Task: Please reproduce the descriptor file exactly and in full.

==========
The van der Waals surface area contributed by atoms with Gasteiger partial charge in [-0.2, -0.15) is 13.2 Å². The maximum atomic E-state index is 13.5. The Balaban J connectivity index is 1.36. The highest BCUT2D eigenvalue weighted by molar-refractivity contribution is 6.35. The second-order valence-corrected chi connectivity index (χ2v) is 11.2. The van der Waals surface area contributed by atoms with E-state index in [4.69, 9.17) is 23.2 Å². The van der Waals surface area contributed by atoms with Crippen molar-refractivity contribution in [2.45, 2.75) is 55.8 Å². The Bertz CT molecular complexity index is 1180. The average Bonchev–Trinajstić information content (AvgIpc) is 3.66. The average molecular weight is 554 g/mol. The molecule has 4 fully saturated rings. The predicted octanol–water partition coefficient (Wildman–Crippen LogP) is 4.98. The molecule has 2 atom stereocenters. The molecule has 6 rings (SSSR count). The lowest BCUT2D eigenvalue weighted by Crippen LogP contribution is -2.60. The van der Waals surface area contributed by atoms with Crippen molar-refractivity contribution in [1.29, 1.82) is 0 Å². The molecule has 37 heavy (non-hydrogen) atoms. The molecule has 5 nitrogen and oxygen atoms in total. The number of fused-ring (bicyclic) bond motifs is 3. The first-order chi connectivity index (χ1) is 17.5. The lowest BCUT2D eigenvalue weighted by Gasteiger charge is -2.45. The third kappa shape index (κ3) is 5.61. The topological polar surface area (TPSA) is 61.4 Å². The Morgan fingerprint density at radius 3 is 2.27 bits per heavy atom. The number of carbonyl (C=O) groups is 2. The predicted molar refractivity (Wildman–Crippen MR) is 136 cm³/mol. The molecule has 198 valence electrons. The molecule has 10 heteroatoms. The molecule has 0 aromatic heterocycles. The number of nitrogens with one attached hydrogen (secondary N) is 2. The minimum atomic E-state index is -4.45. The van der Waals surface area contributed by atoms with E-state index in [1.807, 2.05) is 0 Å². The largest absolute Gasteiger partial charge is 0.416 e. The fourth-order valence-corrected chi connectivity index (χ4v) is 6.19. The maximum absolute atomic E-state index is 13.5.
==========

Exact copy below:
The van der Waals surface area contributed by atoms with Gasteiger partial charge in [-0.2, -0.15) is 13.2 Å². The maximum atomic E-state index is 13.5. The Balaban J connectivity index is 1.36. The highest BCUT2D eigenvalue weighted by molar-refractivity contribution is 6.35. The second-order valence-corrected chi connectivity index (χ2v) is 11.2. The van der Waals surface area contributed by atoms with E-state index in [4.69, 9.17) is 23.2 Å². The van der Waals surface area contributed by atoms with Crippen molar-refractivity contribution in [2.45, 2.75) is 55.8 Å². The Bertz CT molecular complexity index is 1180. The average Bonchev–Trinajstić information content (AvgIpc) is 3.66. The average molecular weight is 554 g/mol. The molecule has 4 fully saturated rings. The predicted octanol–water partition coefficient (Wildman–Crippen LogP) is 4.98. The molecule has 2 atom stereocenters. The molecule has 6 rings (SSSR count). The lowest BCUT2D eigenvalue weighted by Crippen LogP contribution is -2.60. The van der Waals surface area contributed by atoms with Crippen molar-refractivity contribution in [1.29, 1.82) is 0 Å². The molecule has 37 heavy (non-hydrogen) atoms. The molecule has 5 nitrogen and oxygen atoms in total. The number of fused-ring (bicyclic) bond motifs is 3. The first-order chi connectivity index (χ1) is 17.5. The lowest BCUT2D eigenvalue weighted by Gasteiger charge is -2.45. The third kappa shape index (κ3) is 5.61. The topological polar surface area (TPSA) is 61.4 Å². The Morgan fingerprint density at radius 3 is 2.27 bits per heavy atom. The number of carbonyl (C=O) groups is 2. The predicted molar refractivity (Wildman–Crippen MR) is 136 cm³/mol. The molecule has 198 valence electrons. The molecule has 10 heteroatoms. The molecule has 0 aromatic heterocycles. The number of nitrogens with one attached hydrogen (secondary N) is 2. The minimum atomic E-state index is -4.45. The van der Waals surface area contributed by atoms with E-state index in [1.807, 2.05) is 0 Å². The largest absolute Gasteiger partial charge is 0.416 e. The fourth-order valence-corrected chi connectivity index (χ4v) is 6.19. The maximum absolute atomic E-state index is 13.5.